Emplaw Monthly - End of April 2020
NEW FROM OUR AUTHORS
Furloughing employees - FAQs for employers on the coronavirus job retention scheme
A useful resource from Emplaw authors, Lewis SIlkin, incorporating the latest updates (27th April) from the government on how furlough will work in practice under the new Coronavirus Job Retention Scheme
Insolvent Employers, Redundancy, and Covid 19
Emplaw authors Parklane Plowden set out what it means for employees when businesses fail, what are they entitled to, and how do they go about getting it.
Free webinar on The Job Retention Scheme - Pensions & Benefits Issues
Free online webinar to download - recorded 15th April - from Emplaw authors, Gowling WLG
FOCUS ON EMPLAW CONTENT
The Emplaw law card on the Written Statement of Employment Particulars has been updated by Emplaw authors Moorcrofts and explains clearly what information employers need to provide employees following the recent ERA Section 1 changes. This is part of the series of cards on Employment Contracts from Moorcrofts.
Employer/employee advisor need to know
Posted Workers (Agency Workers) Regulations 2020
The Posted Workers (Agency Workers) Regulations 2020 have been laid before Parliament and will come into force on 30 July 2020 and will expire automatically at the end of the Brexit transition period (currently 31 December 2020).
The purpose of the instrument is to transpose the revised EU Posting of Workers Directive 2018/957/ EU (the Directive) into domestic law. The Directive establishes the employment rights and protections that apply to a worker when they are ‘posted’ (sent temporarily to another EU member state, an EEA country or the UK).
The Regulations modify the Agency Workers Regulations 2010 to the effect that a hirer that posts an agency worker to an EEA country where the agency worker does not normally work will have to notify the agency of the EEA country of the posting and the date at which the posting will commence. The Regulations also enable a temporary work agency (TWA) to bring a claim in the employment tribunal against the hirer to recover any losses the TWA may suffer as a result of the penalties imposed by an EEA country for failure to comply with the provisions of the Directive or the Posted Workers Directive.
Modern Slavery Act 2015 – statutory guidance
The Home Office has issued statutory guidance on modern slavery aimed at staff in England & Wales. The guidance is aimed at ensuring a more consistent response to modern slavery victims to ensure they are identified and receive the available and appropriate support.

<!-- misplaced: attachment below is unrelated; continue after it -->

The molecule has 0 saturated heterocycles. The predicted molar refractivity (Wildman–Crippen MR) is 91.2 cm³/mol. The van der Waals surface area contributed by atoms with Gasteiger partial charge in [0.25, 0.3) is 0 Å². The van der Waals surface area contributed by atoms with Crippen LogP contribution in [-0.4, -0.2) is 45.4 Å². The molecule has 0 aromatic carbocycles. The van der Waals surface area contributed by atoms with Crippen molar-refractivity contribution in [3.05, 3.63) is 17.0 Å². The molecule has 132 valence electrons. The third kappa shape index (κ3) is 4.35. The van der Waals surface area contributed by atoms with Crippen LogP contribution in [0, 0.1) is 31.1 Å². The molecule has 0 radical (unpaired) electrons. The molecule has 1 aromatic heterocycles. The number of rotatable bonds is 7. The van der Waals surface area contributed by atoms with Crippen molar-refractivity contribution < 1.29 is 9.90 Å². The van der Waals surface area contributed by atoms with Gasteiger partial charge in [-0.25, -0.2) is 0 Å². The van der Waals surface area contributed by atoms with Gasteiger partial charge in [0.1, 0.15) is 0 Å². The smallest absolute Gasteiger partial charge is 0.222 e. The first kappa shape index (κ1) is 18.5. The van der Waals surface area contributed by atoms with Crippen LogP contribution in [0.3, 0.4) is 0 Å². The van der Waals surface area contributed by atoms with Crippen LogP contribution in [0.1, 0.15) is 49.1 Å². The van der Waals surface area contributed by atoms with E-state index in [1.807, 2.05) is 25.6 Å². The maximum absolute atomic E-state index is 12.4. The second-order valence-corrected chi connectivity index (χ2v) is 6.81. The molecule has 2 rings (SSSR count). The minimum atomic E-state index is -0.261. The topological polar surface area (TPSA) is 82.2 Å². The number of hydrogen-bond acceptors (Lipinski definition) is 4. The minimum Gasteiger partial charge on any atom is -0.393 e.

Changes to DBS checking requirements due to COVID-19
Temporary changes have been made to the requirements due to the COVID-19 outbreak to make the process easier for employers. The changes will enable:
- ID documents to be viewed over video link
- scanned images to be used in advance of the DBS check being submitted
Stopping the Spread - social distancing in the workplace and other practical guidance for employers
The general Guidance for employers and businesses on coronavirus (COVID-19) from BEIS together with Public Health England was last updated on 7th April . It includes guidance on Social Distancing in the Workplace. It also lists other good practice and recommendations including:
- Shift working or the staggering of processes (where it is not possible for work to be completed at home) which would enable staff to continue to operate both effectively and where possible at a safe distance (more than 2 metres) from one another
- Staff canteens and rest areas, stating that there are no practical alternatives, workplace canteens may remain open to provide food to staff with appropriate adjustments for social distancing but where possible, staff should be encouraged to bring their own food, and staff canteens and distributors should move to takeaway.
- Moving good and handling post or packages
Stopping the Spread - practical guidance for employees